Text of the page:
The myth of Christian persecution in America is dangerous, and it is leading to reverse oppression by a faith I love that is not just, moral, or democratic. In South Carolina a high school valedictorian ‘stunned’ the audience by ripping up approved remarks and reciting the ‘Our Father’ after speaking extemporaneously about his Christian faith. His example is merely the latest problem.
This newly-minted graduate will now go into a pluralistic world championed by the Christian Right for his stunt, and affirmed in the corrupted notion that Christian dominance is acceptable in American society. The article in The Washington Times reports applause broke out when this young graduate began praying as a protest against the school district’s removal of prayer from graduation ceremonies. Ignorant of civics it seems, this valedictorian’s parting intellectual act was to obliterate the separation of Church and State instituted by the framers of our nation for the explicit protection of religion.
An apology is owed to the public, especially those students, family, and friends celebrating graduation at (the ironically named) Liberty High School. It is owed to everyone because unhinging the wall of separation harms each American resident, not exclusively those who are not Christian. The legal issue, however, is not what I take issue with most – for the case could be made he spoke under the 1st Amendment or that his prayer was not government sanctioned. I leave that for the lawyers.
The underlying reason for an apology is this valedictorian’s actions were immoral, and created an injustice against his community. The Christian response is to ask forgiveness and seek healing when you cause rupture. Assuredly, this student must apologize to non-Christian and non-theist communities who should not be subjected to Christian prayer at secular, governmental events. Christians, including myself, are also owed an apology for this young man’s pretense that he acts in our name or that his actions are Christian in the least.
Since Vatican II, Catholics defend religious liberty as a right accorded to each person regardless of how they exercise it. I recognize that this student, being in South Carolina and speaking in the language he did, is most likely not Catholic – and many evangelical Christians possess a different take on religious liberty. I speak from the Catholic position because it is what I believe to be Truth.
For centuries, the Church enacted the morally bankrupt and ineffective practices of forced conversion and “Christendom,” and while I was not alive then it appears obligation and not liberation was the primary motivator in faith. Not exactly desirable for a growing and dynamic faith community.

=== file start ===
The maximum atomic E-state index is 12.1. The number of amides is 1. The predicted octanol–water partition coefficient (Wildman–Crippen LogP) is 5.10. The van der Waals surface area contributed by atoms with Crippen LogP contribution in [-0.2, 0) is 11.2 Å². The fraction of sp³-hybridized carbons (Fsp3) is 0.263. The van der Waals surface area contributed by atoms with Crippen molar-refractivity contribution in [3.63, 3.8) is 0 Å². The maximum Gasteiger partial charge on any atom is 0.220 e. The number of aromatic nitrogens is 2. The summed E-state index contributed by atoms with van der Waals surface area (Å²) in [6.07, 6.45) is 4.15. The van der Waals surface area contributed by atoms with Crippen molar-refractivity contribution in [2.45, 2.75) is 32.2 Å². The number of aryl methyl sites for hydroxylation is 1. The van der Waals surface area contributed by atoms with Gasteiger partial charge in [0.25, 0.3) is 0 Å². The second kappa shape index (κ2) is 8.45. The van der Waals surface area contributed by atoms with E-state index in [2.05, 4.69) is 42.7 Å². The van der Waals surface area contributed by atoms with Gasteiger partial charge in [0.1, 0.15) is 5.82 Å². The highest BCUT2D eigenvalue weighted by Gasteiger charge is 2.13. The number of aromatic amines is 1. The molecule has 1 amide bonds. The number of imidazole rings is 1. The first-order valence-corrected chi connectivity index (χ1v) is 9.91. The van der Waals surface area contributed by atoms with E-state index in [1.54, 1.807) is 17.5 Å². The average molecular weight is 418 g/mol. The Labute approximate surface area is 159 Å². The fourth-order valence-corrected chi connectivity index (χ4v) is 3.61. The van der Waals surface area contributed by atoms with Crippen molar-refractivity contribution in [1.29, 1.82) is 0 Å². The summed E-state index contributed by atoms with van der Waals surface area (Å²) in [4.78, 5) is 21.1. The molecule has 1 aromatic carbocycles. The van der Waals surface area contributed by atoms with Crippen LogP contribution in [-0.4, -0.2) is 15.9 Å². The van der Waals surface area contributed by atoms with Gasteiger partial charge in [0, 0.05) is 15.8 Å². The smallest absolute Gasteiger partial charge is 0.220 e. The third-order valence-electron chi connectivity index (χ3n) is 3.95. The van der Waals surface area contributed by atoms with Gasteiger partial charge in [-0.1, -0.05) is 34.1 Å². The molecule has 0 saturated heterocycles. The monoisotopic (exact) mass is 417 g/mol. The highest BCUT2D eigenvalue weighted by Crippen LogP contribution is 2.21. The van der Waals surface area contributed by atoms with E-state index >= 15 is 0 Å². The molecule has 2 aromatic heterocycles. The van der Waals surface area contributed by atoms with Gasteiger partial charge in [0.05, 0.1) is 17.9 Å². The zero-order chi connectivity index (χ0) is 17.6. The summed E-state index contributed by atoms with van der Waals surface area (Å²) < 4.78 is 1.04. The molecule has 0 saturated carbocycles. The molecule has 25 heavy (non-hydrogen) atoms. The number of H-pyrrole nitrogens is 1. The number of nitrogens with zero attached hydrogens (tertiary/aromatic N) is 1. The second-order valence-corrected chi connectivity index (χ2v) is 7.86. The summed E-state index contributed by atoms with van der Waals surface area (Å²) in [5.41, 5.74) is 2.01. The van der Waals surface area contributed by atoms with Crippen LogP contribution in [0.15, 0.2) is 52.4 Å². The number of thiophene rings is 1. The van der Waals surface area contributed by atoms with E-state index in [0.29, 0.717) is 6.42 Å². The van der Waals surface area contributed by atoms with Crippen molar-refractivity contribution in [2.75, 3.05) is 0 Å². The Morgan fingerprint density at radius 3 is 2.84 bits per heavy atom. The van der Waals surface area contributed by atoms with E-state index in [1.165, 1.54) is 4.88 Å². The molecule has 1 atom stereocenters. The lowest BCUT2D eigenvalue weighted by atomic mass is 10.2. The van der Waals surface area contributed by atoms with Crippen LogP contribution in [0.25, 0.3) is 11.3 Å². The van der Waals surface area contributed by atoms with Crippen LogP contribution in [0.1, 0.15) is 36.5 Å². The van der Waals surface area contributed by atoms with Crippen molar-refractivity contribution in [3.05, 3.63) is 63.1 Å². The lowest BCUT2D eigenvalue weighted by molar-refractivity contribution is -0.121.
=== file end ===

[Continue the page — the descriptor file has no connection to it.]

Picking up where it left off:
Pacem in terris from Pope John XXIII (expanded upon in Vatican II and all of which drew off the once-silenced John Courtney Murray, SJ) reversed how society should treat religion:
“14. Also among man’s rights is that of being able to worship God in accordance with the right dictates of his own conscience, and to profess his religion both in private and in public.”
Now, Catholics were to respect the right of each and every person to live out their religion, or not, according to conscience. This meant that theocracy was not desired nor should Christians hijack public forums to make their views heard disrespectfully any more.
Enacting God’s will into law is a desired goal through the legislative process, but always balanced by a respect for the individual’s conscience – to paraphrase Peter Maurin (and add some), we seek a society where it is easier to be good and yet one that respects our free will to act according to conscience. It is a challenge we may never get right, but we cannot excuse ourselves from engaging this tension.
Growing the Christian community through our witnesses of faith and love should also be a priority in the life of each person who professes Christ, but never through oppression or disrespect. Obviously, the call to evangelize and make disciples of all nations remains – and it is one I hope to write more about from a progressive Catholic angle.
This valedictorian’s remarks, his prayer – none of these are respectful civic engagement or Christian proselytizing, and nothing he spoke was said out of love. I readily confess the Catholic faith, the one expressed by Christ through the Spirit, and I wish to draw all into it – but never by imposition of my will, only through invitation that is freely accepted. For the many times Christians impose, rather than invite we must ask the apology of all those around us.